YAMAHA XSR900 - RIDE REPORT
By GARETH CHARLTON - 11 Aug 23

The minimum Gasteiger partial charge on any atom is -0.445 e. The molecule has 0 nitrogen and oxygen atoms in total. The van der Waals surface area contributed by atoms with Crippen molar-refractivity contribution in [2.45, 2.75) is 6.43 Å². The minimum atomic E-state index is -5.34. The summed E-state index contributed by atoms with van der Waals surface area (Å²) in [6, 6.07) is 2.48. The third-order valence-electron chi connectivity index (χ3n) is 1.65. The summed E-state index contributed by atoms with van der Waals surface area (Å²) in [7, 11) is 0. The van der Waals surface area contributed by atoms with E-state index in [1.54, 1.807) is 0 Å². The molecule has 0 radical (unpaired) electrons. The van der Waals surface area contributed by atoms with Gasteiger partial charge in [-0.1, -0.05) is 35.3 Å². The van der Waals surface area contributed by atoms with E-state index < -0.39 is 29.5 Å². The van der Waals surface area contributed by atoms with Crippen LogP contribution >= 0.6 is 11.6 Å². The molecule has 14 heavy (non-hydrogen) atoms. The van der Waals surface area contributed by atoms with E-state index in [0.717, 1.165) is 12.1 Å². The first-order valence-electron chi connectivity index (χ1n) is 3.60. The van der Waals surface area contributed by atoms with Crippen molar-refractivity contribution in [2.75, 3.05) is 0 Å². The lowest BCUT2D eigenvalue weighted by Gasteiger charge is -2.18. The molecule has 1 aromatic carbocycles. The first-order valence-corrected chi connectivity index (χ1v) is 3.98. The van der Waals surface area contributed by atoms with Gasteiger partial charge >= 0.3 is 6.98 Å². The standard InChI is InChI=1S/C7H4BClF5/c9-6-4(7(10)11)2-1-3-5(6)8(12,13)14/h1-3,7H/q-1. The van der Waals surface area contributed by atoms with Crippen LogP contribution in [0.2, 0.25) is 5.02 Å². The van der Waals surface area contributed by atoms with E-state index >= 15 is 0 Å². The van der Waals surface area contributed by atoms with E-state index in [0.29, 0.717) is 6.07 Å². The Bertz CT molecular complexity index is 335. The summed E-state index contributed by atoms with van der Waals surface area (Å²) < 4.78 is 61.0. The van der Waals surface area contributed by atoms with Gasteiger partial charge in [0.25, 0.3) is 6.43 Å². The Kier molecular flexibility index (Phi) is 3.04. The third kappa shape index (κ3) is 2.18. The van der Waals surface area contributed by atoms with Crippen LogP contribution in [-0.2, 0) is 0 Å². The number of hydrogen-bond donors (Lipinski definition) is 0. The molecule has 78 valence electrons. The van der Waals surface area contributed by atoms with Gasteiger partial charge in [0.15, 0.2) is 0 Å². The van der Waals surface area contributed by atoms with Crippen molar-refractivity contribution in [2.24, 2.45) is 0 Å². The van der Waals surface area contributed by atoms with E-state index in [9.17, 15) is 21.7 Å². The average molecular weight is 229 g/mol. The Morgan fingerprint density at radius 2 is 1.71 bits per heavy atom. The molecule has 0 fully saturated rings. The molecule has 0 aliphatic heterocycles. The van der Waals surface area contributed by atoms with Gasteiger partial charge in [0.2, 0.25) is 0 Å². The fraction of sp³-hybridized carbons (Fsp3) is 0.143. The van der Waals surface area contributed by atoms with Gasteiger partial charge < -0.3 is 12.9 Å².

Let's get one thing out of the way, I bloody love this motorcycle. If you are looking for a balanced opinion-piece with multiple angles of analysis, jog on. Sure, I have one, maybe two niggles, but they are so irrelevant within my overwhelmingly joyous experience of this machine, that they are but a footnote to an unapologetically enthusiastic word dump on the awesome Yamaha XSR900...In truth, I have wanted a crack on one of these ever since it's release. I had a few miles on its admittedly excellent predecessor, but was never truly compelled by it. So why the excitement for the revamp? Call me fickle, but those late 80's / early 90's inspired visuals immediately turned my crank. That the swathe of launch reviews unanimously raved of its power, new-found composure and all-round abilities, did little to quash my appetite for this XSR.When I finally threw a leg over that boxy tail section, we got off to an inauspicious start. A drizzly, British summer's day™, a spanking new set of nib-fresh tyres and an eagerness to ride that failed to observe the maximum power and minimum traction settings previously dialled in... resulted in some gut clenching mini-roundabout negotiations. This is one snap-happy motor. A toy with the settings thumb-wheel on the right bar (see footnote) led to a palpable adjustment to the power delivery, and over the following miles we quickly became better acquainted.Did I say snap-happy? This motor is so much more than that. Yamaha's 890cc, 117bhp, inline triple dubbed the CP3, continually draws the highest of praise in its deployment across the Tracer, MT and Niken ranges. And it is easy to feel why. Those 117 horses are eager to engage across the mid-range, but still hold back an intoxicating kick for the finishing straight. It is a joyous engine to use, an ever active and engaged participant of each and every journey.Orchestrated by your right wrist or a flick of your left boot via the quick-shifter, the motor sings with an evocative triple note that begs to be heard, even through that stock underslung Euro 5 appeasing pipe/box/pan/carbuncle... Which is substantially less visually obtrusive in the metal than via the lens of a ground hugging photographer.Back to that quick-shifter. As a general rule I tend to recoil from tech which looks to remove a hard earned skillset from the riding experience, but again, this is simply a joy to use. Blasting up a slip-road or pounding down the ratios on the approach to a junction, the accuracy and speed of the changes is glorious. Up and down arrows on the seemingly Casio inspired TFT dash glow to indicate when the QS can be utilised, but you soon get the gist of it. I remember back when my dad was teaching me to ride, he put great sway in the accurate blip-matching of revs on a downshift. It has been an action I have relished ever since, but having it auto-executed to perfection each and every time is perhaps even more satisfying. I am officially converted.I assumed the inclusion of a slipper clutch was purely for track work or the ham-fisted, but hearing that it also eases general mechanical wear and tear can only be a good thing. In my riding, I didn't notice its presence. Neither, thankfully did I need notice the lean sensitive ABS, but I was more than happy to know it was along for the ride. Speaking of the ride, that beautiful Delta-box frame (in common with the MT-Wheelie-09) is mated in the XSR to the longer swingarm of the Tracer 9 and XSR specific adjustable suspension to create a wonderful road package. It forces me to combine words that have no logical sense in their pairing. Agile yet planted, firm yet plush, aggressive yet compliant... Really bloody good, and really bloody naughty.With a strong rapport firmly established, I sought to further increase compatibility between man and machine ahead of a lengthy trip. Rotating the bars forward 10mm or so put the levers in a better ergonomic line from my lofty shoulders, but having initially got excited to read the footpegs had various mounting options I was disappointed to find them already in the lowest spot. By this point I was settled on power and traction modes 2 of the 4 available, but it was nice to know that a track, or more likely a rain-day, could illicit a tactical adjustment in either direction.Despite the lost hope of slightly slackening my knee and hip angles, I faired better than expected on a day in the saddle, with the cruise control further easing the monotony of dreary motorway miles. The previous iteration had a strong reputation with the long of leg, and if I had the slightly lower seated current model of my own, I would be tempted to raise it with an inch or so of foam to truly accommodate my 6'4' frame. One of my own... Now there is a train of thought I would happily pursue, and I am delighted to see a few custom builders have done exactly that. At the 2023 Bike Shed Moto Show Yamaha Yard-Built showcased their stunning Faster Sons collaboration with @caferacersofinstagram, a fully carbon faired XSR leaning even further into those blocky 80's visuals. Elsewhere Velocity Moto showcased their epic RD500 inspired do-over kit and Yamaha brought along the black variant clad with their newly launched "Racer" aftermarket parts. The seat cowl looks superb.Clearly the XSR is a machine that speaks to builders and riders of a certain age, but that is hardly a surprise. Over the past few years we have seen the inspiration sources for custom builders creeping chronologically forward. At recent Bike Shed shows more and more machines have looked not to the 60's and 70's, but to the 80's & 90's. Of the current mainstream market, the XSR900 is for certain the machine most overtly aping that era. Whilst that bravery needs applauding, it is also perhaps simply strong sales nouse to align product design with the poster bikes that would have graced the teenage walls of that ever profitable demographic of riders now flirting with their forties and fifties. And judging by the splendid styling of our restaurant crew in Shoreditch, it is a time-frame that also happens to be bang in fashion with the youth of today, which certainly can't hurt either.Yamaha clearly aren't yet done with the era. At the recent Goodwood Festival of Speed the hill-lined crowds were treated to a fleeting glimpse of their stunning DB40 prototype. Essentially an XSR with clip-ons and a half-fairing, and lashings of TZR / YZF / TRX nostalgia. Just look at that brushed frame and swingarm. That frame is actually the source of the machines moniker, with DB celebrating Yamaha's DeltaBox frame construction and 40 being the number of years they have utilised it.Dear people of Yamaha controlling the production green lights... Pretty, pretty please. And so to conclude on the 2023 XSR900. It is fair to say that the aesthetic revamp had me at hello, but as important as that visual connection is in our experience of a motorcycle, from the saddle it is rendered all but redundant. And from the saddle is where I truly fell for this machine. That motor, the quick-shift, the handling, the comprehensive tech-support, that sound... I squeezed more trips, long-way commutes and late night errand runs into my two weeks with this machine than I have on any other test bike. I wanted to ride it as often as I could, and I sure as hell did not want to give it back...That footnote: The menu navigation wheel come button on the right handlebar is fiddly and difficult to use, and the lovely bar-end mirrors are too wide for serious traffic cleaving. But I really couldn't care less.